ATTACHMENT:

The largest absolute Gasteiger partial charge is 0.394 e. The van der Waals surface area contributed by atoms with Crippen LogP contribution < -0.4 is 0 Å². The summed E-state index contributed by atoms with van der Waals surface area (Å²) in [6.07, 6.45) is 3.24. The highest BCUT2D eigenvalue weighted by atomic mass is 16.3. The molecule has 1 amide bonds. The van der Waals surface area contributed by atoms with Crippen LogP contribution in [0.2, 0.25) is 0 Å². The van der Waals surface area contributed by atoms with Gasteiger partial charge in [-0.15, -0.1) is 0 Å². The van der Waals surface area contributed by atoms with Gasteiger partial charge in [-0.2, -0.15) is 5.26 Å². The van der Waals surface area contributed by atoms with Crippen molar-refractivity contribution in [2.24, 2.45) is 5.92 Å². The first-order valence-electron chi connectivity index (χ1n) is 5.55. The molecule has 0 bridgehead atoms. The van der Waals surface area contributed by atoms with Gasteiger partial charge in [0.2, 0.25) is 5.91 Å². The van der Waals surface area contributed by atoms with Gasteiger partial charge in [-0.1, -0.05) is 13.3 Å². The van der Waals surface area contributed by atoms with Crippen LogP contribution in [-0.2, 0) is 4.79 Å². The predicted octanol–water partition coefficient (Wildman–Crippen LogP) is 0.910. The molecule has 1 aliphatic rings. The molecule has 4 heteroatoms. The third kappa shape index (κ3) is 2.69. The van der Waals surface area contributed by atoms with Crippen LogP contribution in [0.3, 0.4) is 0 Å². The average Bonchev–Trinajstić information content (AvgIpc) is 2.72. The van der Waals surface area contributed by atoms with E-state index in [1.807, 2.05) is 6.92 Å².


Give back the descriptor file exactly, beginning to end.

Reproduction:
The largest absolute Gasteiger partial charge is 0.394 e. The van der Waals surface area contributed by atoms with Crippen LogP contribution < -0.4 is 0 Å². The summed E-state index contributed by atoms with van der Waals surface area (Å²) in [6.07, 6.45) is 3.24. The highest BCUT2D eigenvalue weighted by atomic mass is 16.3. The molecule has 1 amide bonds. The van der Waals surface area contributed by atoms with Crippen LogP contribution in [0.2, 0.25) is 0 Å². The van der Waals surface area contributed by atoms with Gasteiger partial charge in [-0.15, -0.1) is 0 Å². The van der Waals surface area contributed by atoms with Gasteiger partial charge in [-0.2, -0.15) is 5.26 Å². The van der Waals surface area contributed by atoms with Crippen molar-refractivity contribution in [2.24, 2.45) is 5.92 Å². The first-order valence-electron chi connectivity index (χ1n) is 5.55. The molecule has 0 bridgehead atoms. The van der Waals surface area contributed by atoms with Gasteiger partial charge in [0.2, 0.25) is 5.91 Å². The van der Waals surface area contributed by atoms with Gasteiger partial charge in [-0.1, -0.05) is 13.3 Å². The van der Waals surface area contributed by atoms with Crippen LogP contribution in [-0.2, 0) is 4.79 Å². The predicted octanol–water partition coefficient (Wildman–Crippen LogP) is 0.910. The molecule has 1 aliphatic rings. The molecule has 4 heteroatoms. The third kappa shape index (κ3) is 2.69. The van der Waals surface area contributed by atoms with Crippen LogP contribution in [0.3, 0.4) is 0 Å². The average Bonchev–Trinajstić information content (AvgIpc) is 2.72. The van der Waals surface area contributed by atoms with E-state index in [1.807, 2.05) is 6.92 Å².